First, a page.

It is a truth universally acknowledged, that booklovers in possession of a good tearoom, must be in want of a Jane Austen discussion… Therefore, we began in July of 2008 with an aim to meet each quarter to review a Jane Austen book & have a Full Afternoon Tea. We no longer have our Tearoom but meet together over brunch to happily discuss our latest read. We major on Jane Austen and British Victorian classics... Read along with us!
Sunday, September 23, 2012
Current Read - Sherlock Holmes
'Come, Watson, come!' he cried. 'The game is afoot. Not a word! Into
your clothes and come!'
Sherlock Holmes Quote from
The Adventure of The Abbey Grange
Born in Edinburgh, Scotland in 1859, Arthur Ignatius Conan Doyle
fought his way through a childhood filled with the instability that his
alcoholic father brought to the family and, supported by wealthy uncles, was
given the opportunity to receive an education that then enabled him to begin his medical school
studies at the University of Edinburgh in 1876.
And it was during that time that Arthur Conan Doyle began to write.
His experience, talents and medical studies contributed to
his creations but although he began to submit short stories to magazines, nothing
gained him any significant recognition until A Study In Scarlet was accepted by Ward Lock & Co on November
20, 1886. It then appeared in Beeton’s
Christmas Annual to good reviews and brought Sherlock Holmes and Dr. John H.
Watson into the literary world and permanently into reader’s hearts for
generations to come.
There are thought to be several inspirations for the inimitable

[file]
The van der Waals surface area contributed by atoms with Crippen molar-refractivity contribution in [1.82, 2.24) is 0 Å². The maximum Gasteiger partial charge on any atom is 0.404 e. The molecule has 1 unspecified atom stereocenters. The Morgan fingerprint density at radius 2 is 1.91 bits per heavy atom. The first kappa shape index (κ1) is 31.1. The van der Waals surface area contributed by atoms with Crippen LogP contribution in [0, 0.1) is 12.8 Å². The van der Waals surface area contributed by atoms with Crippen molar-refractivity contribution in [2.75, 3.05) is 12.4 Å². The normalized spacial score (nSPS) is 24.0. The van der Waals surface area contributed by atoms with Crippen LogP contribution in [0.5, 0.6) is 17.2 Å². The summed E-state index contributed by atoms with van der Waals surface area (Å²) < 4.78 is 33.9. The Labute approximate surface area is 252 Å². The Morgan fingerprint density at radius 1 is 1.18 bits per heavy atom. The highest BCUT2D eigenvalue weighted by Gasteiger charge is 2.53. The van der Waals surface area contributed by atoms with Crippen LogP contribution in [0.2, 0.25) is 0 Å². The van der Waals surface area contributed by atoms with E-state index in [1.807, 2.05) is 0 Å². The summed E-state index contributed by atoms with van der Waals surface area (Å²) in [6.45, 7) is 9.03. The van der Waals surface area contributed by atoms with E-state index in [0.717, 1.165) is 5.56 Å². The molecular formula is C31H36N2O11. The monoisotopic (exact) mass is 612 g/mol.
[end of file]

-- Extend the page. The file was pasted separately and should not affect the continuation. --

detective Sherlock Holmes, but Joseph Bell, one of Conan Doyle’s university
professors, is generally recognized as having introduced ideas regarding
deduction, observation and inference that found their way into Sherlock’s
personality and methods of detection.
After A Study In
Scarlet, The Sign Of The Four
was commissioned, followed by other successful and popular short stories
featuring Sherlock Holmes and Dr. Watson.With a writing career that continued to be far more successful than his
medical career, Conan Doyle began to dedicate himself to also writing
historical novels which he considered to be more “important works”.To clear the path for his new passion, he
decided to send Holmes and his nemesis, Moriarty, to their deaths in the story “The Final Problem”.
Needless to say, public outcry brought Sherlock Holmes back
in more stories – 56 short stories altogether and four novels produced between
1887 and 1927.Dr. Watson narrates
all but four stories but Holmes tells the story himself in “The Blanched Soldier” and “The
Lion’s Mane”. The stories“The Musgrave Ritual” and “The Gloria Scott” feature Holmes
relating the storyline to Watson through his memories as the Doctor narrates
between. Both “The Mazarin Stone”
and His Last Bow are related in
third person and A Study In Scarlet
and The Valley Of Fear include additional
narration both of events known and unknown to either Sherlock and Watson.
The personality of Sherlock Holmes has intrigued and
inspired readers ever since their publication and have influenced other works
of fiction, film and television
shows.In London the famous address
of 221B Baker Street is as important to lovers of literature as 10 Downing
Street is to polititians and Sherlockian fans can even visit the Sherlock
Holmes Museum at the well known location. http://www.sherlock-holmes.co.uk/
Members of The Jane Austen Tea Society – you still have
plenty of time to read one of the Sherlock Holmes novels or short stories
so that we can meet and discuss over tea & scones on Saturday, October
6th.You may do as I am doing and
read“A Study In Scarlet”so that you
can discover how Holmes met Dr. Watson.But you might choose “A Scandal
In Bohemia”if you want to read about Sherlock’s love interest or“The Final Problem”to as he crosses
paths with Professor Moriarty.
Lay aside your preconceived notions about Sherlock and
Watson and go back to the source – Sir Arthur Conan Doyle’s original
works!After all, as Holmes said
in“A Study In Scarlet”– “There is nothing like first-hand evidence.”